“In a cultured society, people love people and use things. But unfortunately, in this world people love things and they use people to get them and keep them.” Radhanath Swami made this poignant remark in his talk entitled, “What to Learn After you Know Everything About Everything,” given to hundreds of prominent entrepreneurs, corporate leaders and business men of Mumbai during the Artha conference. The conference was held in Chowpatty, Mumbai, on the 20th of July, 2013. Amongst the participants were Mr. Sunil Shanghai, Managing Director of HSBC Bank, Mr. Ajay Piramal, Chairman of Piramal Group, and Mr Amit Chandra, MD, Bain Capital. A host of other investment bankers, authors and political leaders also attended the presentation.
The event was similar to the Artha Forum Silicon Valley event held last month in Santa Clara, California, where Radhanath Swami addressed entrepreneurs and investors from all over the United States.
Artha Forum is an online community dedicated to connecting entrepreneurs, professionals and business leaders and bringing to them the relevance of ancient wisdom and literature in modern business. One of the objectives of Artha is to create awareness amongst business leaders to share the profits of business for helping society. Artha also emphasizes the importance of doing business without greed or pride.
Rajeev Srivastava, one of the founders of Basil Partners and with 20 years of experience in investing in the U.S., Europe and India, shared the wisdom he learned from Radhanath Swami: “The turning point in my life was in 1996 when Radhanath Swami guided me, ‘Make sure that whatever you do, there is no greed or pride.’” Rajeev expressed that since then, he and his friends Kushal and Sanjiv have pledged 50% of the profits to social initiatives of Radhanath Swami. Rajesh Talwar, former CEO of a nonprofit hospital and presently a trainer and coach for corporate professionals, shared his realization: “I have been lucky in life to be guided by Radhanath Swami for over thirty years.” Rajesh has more than 25 years of experience in the field of healthcare administration.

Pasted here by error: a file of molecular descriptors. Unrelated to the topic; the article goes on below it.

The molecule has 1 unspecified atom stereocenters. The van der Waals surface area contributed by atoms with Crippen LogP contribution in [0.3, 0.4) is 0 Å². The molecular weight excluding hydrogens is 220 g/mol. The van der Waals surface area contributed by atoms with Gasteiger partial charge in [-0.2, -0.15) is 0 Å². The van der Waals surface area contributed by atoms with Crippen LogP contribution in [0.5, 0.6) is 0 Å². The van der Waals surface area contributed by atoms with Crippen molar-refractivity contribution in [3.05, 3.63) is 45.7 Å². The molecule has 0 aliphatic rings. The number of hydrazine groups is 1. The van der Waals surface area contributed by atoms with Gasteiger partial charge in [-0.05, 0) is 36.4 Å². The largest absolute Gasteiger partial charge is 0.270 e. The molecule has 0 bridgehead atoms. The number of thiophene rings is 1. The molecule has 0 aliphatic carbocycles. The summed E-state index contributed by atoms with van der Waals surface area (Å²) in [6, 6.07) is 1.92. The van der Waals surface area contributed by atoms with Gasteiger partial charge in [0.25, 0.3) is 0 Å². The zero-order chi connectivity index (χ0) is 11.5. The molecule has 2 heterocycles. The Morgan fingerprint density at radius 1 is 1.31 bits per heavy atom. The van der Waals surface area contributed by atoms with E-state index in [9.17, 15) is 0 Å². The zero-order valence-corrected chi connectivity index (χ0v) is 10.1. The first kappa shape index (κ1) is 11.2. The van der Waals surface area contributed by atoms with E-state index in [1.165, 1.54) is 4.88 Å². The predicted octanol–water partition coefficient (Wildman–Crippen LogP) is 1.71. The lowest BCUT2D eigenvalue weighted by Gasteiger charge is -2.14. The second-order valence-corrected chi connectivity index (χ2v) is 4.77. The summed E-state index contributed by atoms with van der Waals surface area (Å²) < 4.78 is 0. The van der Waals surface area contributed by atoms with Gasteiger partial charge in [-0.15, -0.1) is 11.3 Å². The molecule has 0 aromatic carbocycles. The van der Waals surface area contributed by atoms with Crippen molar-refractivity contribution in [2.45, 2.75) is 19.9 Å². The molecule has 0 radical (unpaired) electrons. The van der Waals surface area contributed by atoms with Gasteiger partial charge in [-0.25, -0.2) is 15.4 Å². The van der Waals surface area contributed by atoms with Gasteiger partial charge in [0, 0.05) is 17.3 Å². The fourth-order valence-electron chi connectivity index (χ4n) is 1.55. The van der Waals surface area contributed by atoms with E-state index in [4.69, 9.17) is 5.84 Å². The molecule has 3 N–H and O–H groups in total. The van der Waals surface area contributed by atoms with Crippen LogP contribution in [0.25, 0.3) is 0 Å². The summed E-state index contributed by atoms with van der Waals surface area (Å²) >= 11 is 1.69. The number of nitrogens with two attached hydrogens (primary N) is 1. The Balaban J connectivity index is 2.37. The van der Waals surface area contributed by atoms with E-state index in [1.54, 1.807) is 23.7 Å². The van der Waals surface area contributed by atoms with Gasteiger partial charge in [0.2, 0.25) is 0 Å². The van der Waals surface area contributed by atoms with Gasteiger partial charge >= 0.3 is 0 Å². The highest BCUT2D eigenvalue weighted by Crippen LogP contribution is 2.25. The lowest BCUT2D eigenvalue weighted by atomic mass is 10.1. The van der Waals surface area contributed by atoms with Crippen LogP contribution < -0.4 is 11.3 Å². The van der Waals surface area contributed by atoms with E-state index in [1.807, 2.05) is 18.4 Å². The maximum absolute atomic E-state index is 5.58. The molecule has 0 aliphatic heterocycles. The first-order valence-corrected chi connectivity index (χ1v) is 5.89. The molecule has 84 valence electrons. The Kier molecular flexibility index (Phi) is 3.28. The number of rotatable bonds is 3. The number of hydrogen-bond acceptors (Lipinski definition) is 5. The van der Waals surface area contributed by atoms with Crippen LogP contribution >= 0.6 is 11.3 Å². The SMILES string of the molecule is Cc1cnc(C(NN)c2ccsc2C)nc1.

Mr. Hrishikesh Mafatlal recollected Radhanath Swami’s wisdom he heard years ago: “God does not see what you give; He sees what you hold back.” Mr. Mafatlal has known Radhanath Swami for over 28 years, and he explained how over the years his understanding of charity underwent a substantial change: “Thanks to Radhanath Swami’s friendship, I now realize that charity does not include only money. It’s a matter of awareness, our thinking, our time, all our efforts, and certainly whatever privileges and background we have.” He confessed, “Our goal since then has been to carry out projects in such a way that after taking care of our minimum needs, we can do the maximum for society.”
Nupur Desai then briefed the participants about the activities of Annamrita, a food-relief program initiated by the students of Radhanath Swami. Through 20 kitchen centers across eight Indian states, Annamrita is presently catering over 1.2 million wholesome meals of prasadam (spiritually sanctified vegetarian meals) to needy schoolchildren every day.
In his address, Radhanath Swami contrasted sensual gratification with the experience of real fulfillment earned from service. “The nature of flickering gratifications on the bodily, sensual or mental level is that the more you have, the more you need. It’s like fire; the more fuel you put on, the hotter, bigger, and hungrier it gets. And that’s the way with wealth, power, prestige and all sensual pleasure.” He explained how these things can’t touch the heart, whereas a rich inner life – in which we find the treasure of love within ourselves – naturally manifests as heartfelt compassion towards other living entities. “Whether we are little swamis traveling all over, without any resources, or we are farmers, businesspersons, politicians or billionaires, all are wonderful when we are united with the right, fulfilling motivation behind our activities.”
Radhanath Swami presented a spiritual perspective to our occupations: “When we connect with God’s love, we recognize the sacredness of our lives. And that is our natural state. When we tune in to that divinity, then we’ll naturally feel genuine compassion for others. And then our fulfillment in life is not simply in what we can get, but in what we can give.”
He appealed that if we are motivated by compassion and see the needs of the suffering world, we’ll truly understand that we are all one family and are God’s children. Then we’ll be motivated to make a difference in this world through our character, integrity and our efforts.